Jack Crouch in the racing colours of King George V.
Jack Crouch was born in Greenwich district (probably Deptford, where the family then lived) in 1915, the son of Walter Thomas Crouch (1877- 1959) and his wife Blanche (nee Phillips, 1880-1922), who were married in 1899. Walter, known as Wally, had various occupations over the years and there is a story that he eventually became a greengrocer who kept ponies, but this may be apocryphal. What is undisputed is that the young Jack had a way with horses and whilst in his teens he was apprenticed to the trainer Stanley Wootton at Treadwell House, Epsom Downs.
Stanley Wootton. Image courtesy of Bourne Hall Museum
Treadwell House Stables. Image courtesy of Bourne Hall Museum
In 1933 Jack won the Salisbury City Bowl on Cotoneaster. In 1936, having just finished his apprenticeship, he rode 31 winners and in that autumn he was retained as a jockey to King George V. During the winter of 1936/7 he rode in Madras (now Chennai) and at one meeting there recorded three wins and one place out of six mounts. His overall record in Madras, from 98 rides, totalled 25 wins and 33 places. Later in 1937 he rode the King's first winner of the English flat season, Jubilee, in the Molyneux Stakes at Liverpool.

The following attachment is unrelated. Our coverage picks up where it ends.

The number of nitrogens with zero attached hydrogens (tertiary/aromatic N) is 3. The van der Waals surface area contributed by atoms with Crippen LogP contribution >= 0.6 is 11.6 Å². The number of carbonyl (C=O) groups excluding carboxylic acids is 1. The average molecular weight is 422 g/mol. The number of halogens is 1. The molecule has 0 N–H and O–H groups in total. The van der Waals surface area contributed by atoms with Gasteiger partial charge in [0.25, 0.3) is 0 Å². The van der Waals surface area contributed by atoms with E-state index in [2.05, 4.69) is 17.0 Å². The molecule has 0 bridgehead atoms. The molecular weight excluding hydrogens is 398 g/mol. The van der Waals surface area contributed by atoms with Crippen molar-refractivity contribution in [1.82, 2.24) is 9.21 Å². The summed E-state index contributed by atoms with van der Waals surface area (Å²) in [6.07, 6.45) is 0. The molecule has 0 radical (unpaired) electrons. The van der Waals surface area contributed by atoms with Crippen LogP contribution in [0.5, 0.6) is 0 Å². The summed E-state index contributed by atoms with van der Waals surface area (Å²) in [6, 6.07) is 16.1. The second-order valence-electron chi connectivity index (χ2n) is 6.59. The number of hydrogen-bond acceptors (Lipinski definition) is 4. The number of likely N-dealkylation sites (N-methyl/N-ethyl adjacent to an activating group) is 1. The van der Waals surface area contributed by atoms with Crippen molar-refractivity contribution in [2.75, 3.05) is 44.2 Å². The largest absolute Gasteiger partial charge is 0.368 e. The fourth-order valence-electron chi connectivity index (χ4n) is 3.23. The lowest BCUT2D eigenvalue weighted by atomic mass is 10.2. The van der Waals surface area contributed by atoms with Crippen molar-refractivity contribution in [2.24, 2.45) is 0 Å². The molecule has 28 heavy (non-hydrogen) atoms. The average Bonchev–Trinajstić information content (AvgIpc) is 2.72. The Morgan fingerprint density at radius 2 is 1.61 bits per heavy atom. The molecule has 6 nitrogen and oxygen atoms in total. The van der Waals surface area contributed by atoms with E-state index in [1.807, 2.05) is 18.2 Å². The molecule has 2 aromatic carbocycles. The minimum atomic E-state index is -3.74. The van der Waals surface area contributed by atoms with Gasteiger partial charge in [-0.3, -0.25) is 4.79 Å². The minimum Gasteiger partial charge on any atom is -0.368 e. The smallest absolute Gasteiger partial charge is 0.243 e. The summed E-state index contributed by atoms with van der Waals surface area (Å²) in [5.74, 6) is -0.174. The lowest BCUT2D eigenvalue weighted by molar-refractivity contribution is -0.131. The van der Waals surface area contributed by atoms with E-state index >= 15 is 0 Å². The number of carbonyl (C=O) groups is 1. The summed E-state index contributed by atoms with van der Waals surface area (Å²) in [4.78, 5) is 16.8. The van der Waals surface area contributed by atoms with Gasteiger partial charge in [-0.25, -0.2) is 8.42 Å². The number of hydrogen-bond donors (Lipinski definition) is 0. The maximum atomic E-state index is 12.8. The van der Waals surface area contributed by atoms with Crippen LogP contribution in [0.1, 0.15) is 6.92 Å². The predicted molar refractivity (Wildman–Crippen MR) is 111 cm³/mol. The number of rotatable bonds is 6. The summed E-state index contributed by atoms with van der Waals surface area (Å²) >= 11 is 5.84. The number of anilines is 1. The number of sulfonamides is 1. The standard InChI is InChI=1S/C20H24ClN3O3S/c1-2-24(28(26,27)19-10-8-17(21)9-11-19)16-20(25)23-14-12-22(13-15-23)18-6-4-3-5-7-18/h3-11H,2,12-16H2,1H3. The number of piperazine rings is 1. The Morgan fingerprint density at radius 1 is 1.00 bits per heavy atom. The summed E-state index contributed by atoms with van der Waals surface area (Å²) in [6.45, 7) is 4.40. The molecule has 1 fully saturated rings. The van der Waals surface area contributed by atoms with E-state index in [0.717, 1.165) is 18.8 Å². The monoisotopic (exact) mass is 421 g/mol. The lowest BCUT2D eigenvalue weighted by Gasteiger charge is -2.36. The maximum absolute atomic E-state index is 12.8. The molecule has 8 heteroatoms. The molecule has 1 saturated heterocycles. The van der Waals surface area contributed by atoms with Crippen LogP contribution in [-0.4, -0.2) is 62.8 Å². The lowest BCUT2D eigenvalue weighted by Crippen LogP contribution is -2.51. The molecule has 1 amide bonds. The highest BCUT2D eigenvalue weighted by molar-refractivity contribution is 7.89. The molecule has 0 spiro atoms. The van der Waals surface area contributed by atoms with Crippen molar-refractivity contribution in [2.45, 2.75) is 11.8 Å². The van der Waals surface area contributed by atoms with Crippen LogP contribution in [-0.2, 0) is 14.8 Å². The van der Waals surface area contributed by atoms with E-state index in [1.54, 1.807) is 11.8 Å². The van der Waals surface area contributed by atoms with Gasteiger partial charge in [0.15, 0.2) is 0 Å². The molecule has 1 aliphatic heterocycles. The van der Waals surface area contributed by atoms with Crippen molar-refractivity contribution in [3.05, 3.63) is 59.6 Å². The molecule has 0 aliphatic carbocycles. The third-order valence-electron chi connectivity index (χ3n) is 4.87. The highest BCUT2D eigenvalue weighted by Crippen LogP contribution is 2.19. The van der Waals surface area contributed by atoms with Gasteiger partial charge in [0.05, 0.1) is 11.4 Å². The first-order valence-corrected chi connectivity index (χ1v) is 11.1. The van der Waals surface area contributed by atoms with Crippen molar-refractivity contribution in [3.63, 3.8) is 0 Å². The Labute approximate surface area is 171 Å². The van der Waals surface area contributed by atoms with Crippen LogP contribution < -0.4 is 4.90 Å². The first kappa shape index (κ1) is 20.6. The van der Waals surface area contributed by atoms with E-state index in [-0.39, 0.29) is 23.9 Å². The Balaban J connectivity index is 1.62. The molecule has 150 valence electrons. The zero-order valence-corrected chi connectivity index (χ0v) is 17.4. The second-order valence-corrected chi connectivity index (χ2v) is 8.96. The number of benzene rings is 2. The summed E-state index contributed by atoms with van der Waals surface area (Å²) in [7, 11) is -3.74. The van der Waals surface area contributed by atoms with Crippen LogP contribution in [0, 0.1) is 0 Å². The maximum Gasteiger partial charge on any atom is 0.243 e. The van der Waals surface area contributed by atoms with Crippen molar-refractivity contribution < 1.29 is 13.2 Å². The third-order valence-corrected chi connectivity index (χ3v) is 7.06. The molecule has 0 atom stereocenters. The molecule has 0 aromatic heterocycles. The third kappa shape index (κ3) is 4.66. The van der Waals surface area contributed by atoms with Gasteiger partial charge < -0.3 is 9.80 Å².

By 1939 things were looking rosy for Jack: he was living at 13 Beech Way, Epsom (just off Burgh Heath Road) and had become engaged to local girl Barbara Hives, daughter of the head lad at Walter Nightingall's stable. They were due to be married on 1 July and the wedding invitations had been sent out.
On Tuesday 20 June 1939 Jack boarded a de Havilland Dragon Rapide of British-American Air Services Ltd at Heston Aerodrome in West London, bound for Newcastle to ride for the King in the Northumberland Plate. The pilot, just 20 years old, was Ferruccio Sylvani Appi and the wireless operator was James Elmslie, who was also about to be married. The plane was last heard from at York and then disappeared. An RAF search was interrupted by bad weather.
A de Havilland Dragon Rapide. Photographed by Adrian Pingstone via Wikimedia Commons.
On Wednesday 21 June the burnt-out wreckage of the plane was spotted near the summit of Dora's Seat on Ettersgill Fell, Middleton-in-Teesdale, County Durham; all three occupants had perished. The inquest recorded a verdict of misadventure. No blame was attached to the pilot, who had hundreds of hours' flying experience despite his youth, but it was said he had lost his bearings and flown into the side of the hill. A few more feet to one side and he would have cleared it.
Jack's funeral took place on Monday 26 June 1939 at St Martin's, Epsom; the service was conducted by the Reverend Hugh Compton Warner, who was to have officiated at the wedding on the following Saturday, (this would have been Barbara's birthday). There were wreaths from the King and many famous racing figures, including Gordon Richards, Steve Donoghue, Charlie Smirke and Frank Butters. Jack was interred in Epsom cemetery (grave K36 B.G.S.). A minute's silence had been observed before the racing at Newcastle on 22 June and a newspaper described Jack as 'one of the nicest little fellows who ever wore the King's livery.'
Barbara married in 1945.
The Teesdale Mercury of 1 October 2010 reported that Jack had tossed a coin in order to decide whether to travel to Newcastle by air or road.